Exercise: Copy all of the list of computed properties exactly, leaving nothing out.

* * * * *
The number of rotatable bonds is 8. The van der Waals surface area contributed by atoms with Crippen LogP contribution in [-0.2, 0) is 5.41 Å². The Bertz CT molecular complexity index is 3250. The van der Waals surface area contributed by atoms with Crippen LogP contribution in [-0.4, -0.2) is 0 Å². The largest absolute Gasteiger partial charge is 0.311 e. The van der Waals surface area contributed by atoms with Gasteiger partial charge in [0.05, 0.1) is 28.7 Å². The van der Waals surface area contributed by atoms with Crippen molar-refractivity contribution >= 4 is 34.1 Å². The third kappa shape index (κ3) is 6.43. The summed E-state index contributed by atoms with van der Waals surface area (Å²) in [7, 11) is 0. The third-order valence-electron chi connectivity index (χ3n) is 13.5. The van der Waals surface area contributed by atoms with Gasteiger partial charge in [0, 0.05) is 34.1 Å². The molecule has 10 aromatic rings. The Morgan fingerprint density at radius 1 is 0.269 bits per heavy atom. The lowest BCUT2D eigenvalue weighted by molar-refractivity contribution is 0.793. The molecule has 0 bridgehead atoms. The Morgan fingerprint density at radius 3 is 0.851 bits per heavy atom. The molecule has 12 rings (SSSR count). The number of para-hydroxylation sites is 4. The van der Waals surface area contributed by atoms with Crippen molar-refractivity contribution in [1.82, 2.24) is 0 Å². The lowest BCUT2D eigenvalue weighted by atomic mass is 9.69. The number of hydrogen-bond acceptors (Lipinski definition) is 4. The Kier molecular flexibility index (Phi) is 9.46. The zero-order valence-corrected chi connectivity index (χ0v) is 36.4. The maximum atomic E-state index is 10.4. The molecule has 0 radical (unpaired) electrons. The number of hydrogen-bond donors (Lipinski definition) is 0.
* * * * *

The number of rotatable bonds is 8. The van der Waals surface area contributed by atoms with Crippen LogP contribution in [-0.2, 0) is 5.41 Å². The Bertz CT molecular complexity index is 3250. The van der Waals surface area contributed by atoms with Crippen LogP contribution in [-0.4, -0.2) is 0 Å². The largest absolute Gasteiger partial charge is 0.311 e. The van der Waals surface area contributed by atoms with Gasteiger partial charge in [0.05, 0.1) is 28.7 Å². The van der Waals surface area contributed by atoms with Crippen molar-refractivity contribution >= 4 is 34.1 Å². The third kappa shape index (κ3) is 6.43. The summed E-state index contributed by atoms with van der Waals surface area (Å²) in [7, 11) is 0. The third-order valence-electron chi connectivity index (χ3n) is 13.5. The van der Waals surface area contributed by atoms with Gasteiger partial charge in [0, 0.05) is 34.1 Å². The molecule has 10 aromatic rings. The Morgan fingerprint density at radius 1 is 0.269 bits per heavy atom. The lowest BCUT2D eigenvalue weighted by molar-refractivity contribution is 0.793. The molecule has 0 bridgehead atoms. The Morgan fingerprint density at radius 3 is 0.851 bits per heavy atom. The molecule has 12 rings (SSSR count). The number of para-hydroxylation sites is 4. The van der Waals surface area contributed by atoms with Crippen molar-refractivity contribution in [1.82, 2.24) is 0 Å². The lowest BCUT2D eigenvalue weighted by atomic mass is 9.69. The number of hydrogen-bond acceptors (Lipinski definition) is 4. The Kier molecular flexibility index (Phi) is 9.46. The zero-order valence-corrected chi connectivity index (χ0v) is 36.4. The maximum atomic E-state index is 10.4. The molecule has 0 radical (unpaired) electrons. The number of hydrogen-bond donors (Lipinski definition) is 0.